Managed services News

CDW Layoffs: 5 Things To Know

Wade Tyler Millward

CDW has cut employees who were with the company for more than 10 years and multiple employees involved with Digital Velocity and Microsoft Azure.

Tech Slowdown Beyond Q1 For Vendors …

Multiple tech giants – including Microsoft, Amazon and Google – made massive layoffs at the start of the year with reduced tech demand a factor.

AT&T reported signs of businesses moderating their spending on remote working tools since the height of the pandemic during its first fiscal quarter earnings call Thursday.

The news preceded a nearly 10 percent decline in its share price and appeared to affect wireless competitors, with a 3 percent decline in Verizon’s stock price and a 2 percent decline for T-Mobile.

And not only has a weakened demand for technology been a factor, but AT&T CEO John Stankey pointed to layoffs this year also giving enterprises less of a reason to buy.

“People are making their businesses more efficient – trimming,” Stankey said AT&T’s earnings call this week. “And the wireless business is, of course, correlated to headcount. And as some businesses have done some things to trim their employee ranks, you see that flowing through on handsets and data cards and things like that.”

Stankey continued: “It’s, again, nothing that’s out of the pattern of what we expected in terms of overall growth in the industry. We still have very healthy business services growth. We feel very comfortable about our share. … We’re penetrating in segments like in the public safety area better than the market in total. All considered, that’s pretty consistent with what we expected this year.”

Lenovo has reportedly begun laying off employees as part of a roughly $115 million cost-cutting plan in response to a major downturn in its PC business.

Lenovo’s layoffs are happening after the company, which has dual headquarters in Beijing and Morrisville, N.C., said a “severe downturn” in the PC and smartphone markets caused its revenue to decline 24 percent year-over-year to $15.3 billion in its third quarter, which ended in December.

In its third-quarter earnings call, Wong Wai Ming, Lenovo’s CFO, blamed the downturn on a “confluence of global economic challenges and dynamic shifts in market demand.” This, combined with the IT giant’s hope of doubling its net margin in the next few years, has prompted the company to invest in “high-margin growth engines” and “reduce runway operational expenses” by roughly $115 million.

However, Yang said on the same call that Lenovo believes the PC market could “stabilize sooner than many expect,” with the possibility that PC sales could end up growing at a faster rate compared to 2019, before the COVID-19 pandemic prompted an unprecedented IT spending spree.

“While the PC market still needs some time to digest the inventory to a healthier level, we believe total shipments are likely to stabilize at a higher than pre-pandemic level as early as the second half of this year,” Yang said back in February.

Research firm IDC reported in its latest PC market report earlier this month that Apple shipped 4.1 million Macs in the first quarter, 40.5 percent fewer than it did the same period last year. This resulted in Apple seeing the largest year-over-year decline in PC shipments in the first three months of 2023 compared to its four largest competitors: Lenovo, HP Inc., Dell Technologies and Asus.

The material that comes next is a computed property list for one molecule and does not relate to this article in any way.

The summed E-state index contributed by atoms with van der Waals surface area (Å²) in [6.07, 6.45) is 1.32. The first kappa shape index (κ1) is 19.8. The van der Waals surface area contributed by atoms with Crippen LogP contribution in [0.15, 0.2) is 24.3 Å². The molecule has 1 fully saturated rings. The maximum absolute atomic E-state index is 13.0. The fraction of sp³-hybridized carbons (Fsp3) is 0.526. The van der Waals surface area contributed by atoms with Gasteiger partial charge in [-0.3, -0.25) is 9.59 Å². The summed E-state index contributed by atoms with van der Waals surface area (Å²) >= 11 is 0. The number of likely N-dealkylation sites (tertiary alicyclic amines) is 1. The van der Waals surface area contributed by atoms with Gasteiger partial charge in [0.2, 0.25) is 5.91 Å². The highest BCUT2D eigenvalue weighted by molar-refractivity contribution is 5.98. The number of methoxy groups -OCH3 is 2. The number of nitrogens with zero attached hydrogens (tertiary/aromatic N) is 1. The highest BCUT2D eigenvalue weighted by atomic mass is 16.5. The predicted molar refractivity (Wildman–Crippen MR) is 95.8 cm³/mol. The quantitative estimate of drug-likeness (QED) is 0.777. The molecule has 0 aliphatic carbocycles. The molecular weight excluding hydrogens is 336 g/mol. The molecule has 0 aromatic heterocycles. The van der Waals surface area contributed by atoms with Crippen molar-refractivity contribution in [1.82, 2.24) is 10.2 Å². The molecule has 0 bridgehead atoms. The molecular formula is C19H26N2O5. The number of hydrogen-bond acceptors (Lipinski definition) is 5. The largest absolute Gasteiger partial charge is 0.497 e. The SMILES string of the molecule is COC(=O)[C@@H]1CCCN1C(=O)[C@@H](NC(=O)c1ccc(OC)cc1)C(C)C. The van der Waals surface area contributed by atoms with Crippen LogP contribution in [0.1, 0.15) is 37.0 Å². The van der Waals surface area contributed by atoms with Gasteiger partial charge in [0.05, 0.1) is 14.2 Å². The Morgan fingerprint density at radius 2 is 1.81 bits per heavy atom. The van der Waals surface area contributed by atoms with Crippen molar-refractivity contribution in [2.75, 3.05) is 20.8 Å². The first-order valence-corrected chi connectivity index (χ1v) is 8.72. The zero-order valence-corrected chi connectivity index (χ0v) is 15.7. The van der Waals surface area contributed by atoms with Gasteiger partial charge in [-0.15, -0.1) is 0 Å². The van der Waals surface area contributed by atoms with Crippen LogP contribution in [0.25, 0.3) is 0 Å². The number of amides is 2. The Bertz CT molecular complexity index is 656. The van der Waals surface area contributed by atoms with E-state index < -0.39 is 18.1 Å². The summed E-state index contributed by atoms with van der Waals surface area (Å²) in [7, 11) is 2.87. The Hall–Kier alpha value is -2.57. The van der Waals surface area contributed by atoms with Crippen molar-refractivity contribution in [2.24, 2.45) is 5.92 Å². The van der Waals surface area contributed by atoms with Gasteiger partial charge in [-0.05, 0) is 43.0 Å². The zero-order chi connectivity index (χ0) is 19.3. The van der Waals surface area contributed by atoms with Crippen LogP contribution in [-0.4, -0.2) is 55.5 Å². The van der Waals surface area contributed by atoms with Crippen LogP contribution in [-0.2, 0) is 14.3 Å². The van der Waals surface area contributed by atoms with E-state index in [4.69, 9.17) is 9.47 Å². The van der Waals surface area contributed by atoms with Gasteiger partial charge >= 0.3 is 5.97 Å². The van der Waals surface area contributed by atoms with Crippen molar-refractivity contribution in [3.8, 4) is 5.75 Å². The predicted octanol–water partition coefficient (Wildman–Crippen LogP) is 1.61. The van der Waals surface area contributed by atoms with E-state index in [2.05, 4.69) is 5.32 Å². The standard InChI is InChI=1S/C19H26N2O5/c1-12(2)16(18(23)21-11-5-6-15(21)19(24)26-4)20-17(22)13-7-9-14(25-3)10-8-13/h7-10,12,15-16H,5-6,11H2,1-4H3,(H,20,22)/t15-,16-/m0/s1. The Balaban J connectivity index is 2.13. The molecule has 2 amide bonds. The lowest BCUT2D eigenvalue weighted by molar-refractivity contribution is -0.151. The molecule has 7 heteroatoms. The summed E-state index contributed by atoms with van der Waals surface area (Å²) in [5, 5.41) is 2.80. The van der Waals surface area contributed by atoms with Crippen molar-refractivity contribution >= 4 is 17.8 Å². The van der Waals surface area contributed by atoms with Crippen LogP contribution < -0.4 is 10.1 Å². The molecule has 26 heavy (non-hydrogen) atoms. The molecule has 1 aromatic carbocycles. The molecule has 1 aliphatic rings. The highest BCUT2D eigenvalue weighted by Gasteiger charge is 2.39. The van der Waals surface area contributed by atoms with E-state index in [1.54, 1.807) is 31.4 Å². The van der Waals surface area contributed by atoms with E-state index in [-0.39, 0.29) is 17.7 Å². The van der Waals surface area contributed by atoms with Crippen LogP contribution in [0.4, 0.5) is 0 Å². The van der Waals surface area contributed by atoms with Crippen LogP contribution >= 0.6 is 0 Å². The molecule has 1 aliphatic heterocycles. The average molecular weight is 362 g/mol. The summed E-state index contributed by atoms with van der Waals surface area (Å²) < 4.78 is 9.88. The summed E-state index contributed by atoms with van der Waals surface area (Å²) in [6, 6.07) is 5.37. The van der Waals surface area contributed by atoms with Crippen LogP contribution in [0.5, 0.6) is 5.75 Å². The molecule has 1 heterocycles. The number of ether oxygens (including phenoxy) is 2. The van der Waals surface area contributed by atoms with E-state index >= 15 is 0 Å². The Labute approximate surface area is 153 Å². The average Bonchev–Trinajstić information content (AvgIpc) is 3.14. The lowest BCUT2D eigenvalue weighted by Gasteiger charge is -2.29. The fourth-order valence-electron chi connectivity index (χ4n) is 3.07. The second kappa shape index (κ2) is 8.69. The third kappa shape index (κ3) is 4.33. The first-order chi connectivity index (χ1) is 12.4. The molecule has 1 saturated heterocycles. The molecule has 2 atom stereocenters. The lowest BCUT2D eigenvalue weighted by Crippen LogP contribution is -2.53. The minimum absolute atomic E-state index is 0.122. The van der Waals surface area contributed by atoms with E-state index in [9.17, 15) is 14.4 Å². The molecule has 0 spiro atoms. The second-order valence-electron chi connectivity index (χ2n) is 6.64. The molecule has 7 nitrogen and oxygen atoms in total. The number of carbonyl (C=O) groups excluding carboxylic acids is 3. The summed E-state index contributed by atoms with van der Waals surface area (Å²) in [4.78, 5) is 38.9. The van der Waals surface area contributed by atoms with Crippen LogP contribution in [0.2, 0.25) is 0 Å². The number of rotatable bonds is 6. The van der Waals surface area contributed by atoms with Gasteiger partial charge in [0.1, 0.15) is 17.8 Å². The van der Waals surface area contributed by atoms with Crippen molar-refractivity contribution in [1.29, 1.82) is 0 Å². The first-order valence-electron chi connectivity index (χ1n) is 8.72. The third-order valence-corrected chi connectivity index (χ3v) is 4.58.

Palo Alto, Calif.-based HP, by contrast, took the smallest hit to PC shipments in the first quarter with a 24.2 percent year-over-year decline, resulting in 12 million units for the period.

TD Synnex’s first fiscal quarter 2023, which ended Feb. 28, was a mixed bag for the world’s largest IT distributor. The company, with dual headquarters in Fremont, Calif., and Clearwater, Fla., reported revenue of $15.1 billion, up 1 percent in constant currency.

At the same time, TD Synnex, formed in September 2021 from the merger of Tech Data and Synnex, provided second fiscal quarter 2023 revenue guidance of between $14.0 billion and $15.0 billion, which is down from the actual second fiscal quarter 2022 revenue of $15.5 billion.

Dell Technologies Thursday cautioned in March that it sees macroeconomic headwinds impacting its business in its upcoming fiscal year.

“Underlying demand in PCs and servers remains weak, and we are seeing signs of changing customer behavior in storage,” Chuck Whitten, Dell’s co-chief operating officer, told analysts on the company’s conference call at the time. “Though Q4 was a very good storage demand quarter, we saw lengthening sales cycles and more cautious storage spending with strength in very large customers offset by declines in medium and small business. Given that backdrop, we expect at least the early part of FY24 to remain challenging.”

Wade Tyler Millward

Wade Tyler Millward is an associate editor covering cloud computing and the channel partner programs of Microsoft, IBM, Red Hat, Oracle, Salesforce, Citrix and other cloud vendors. He can be reached at

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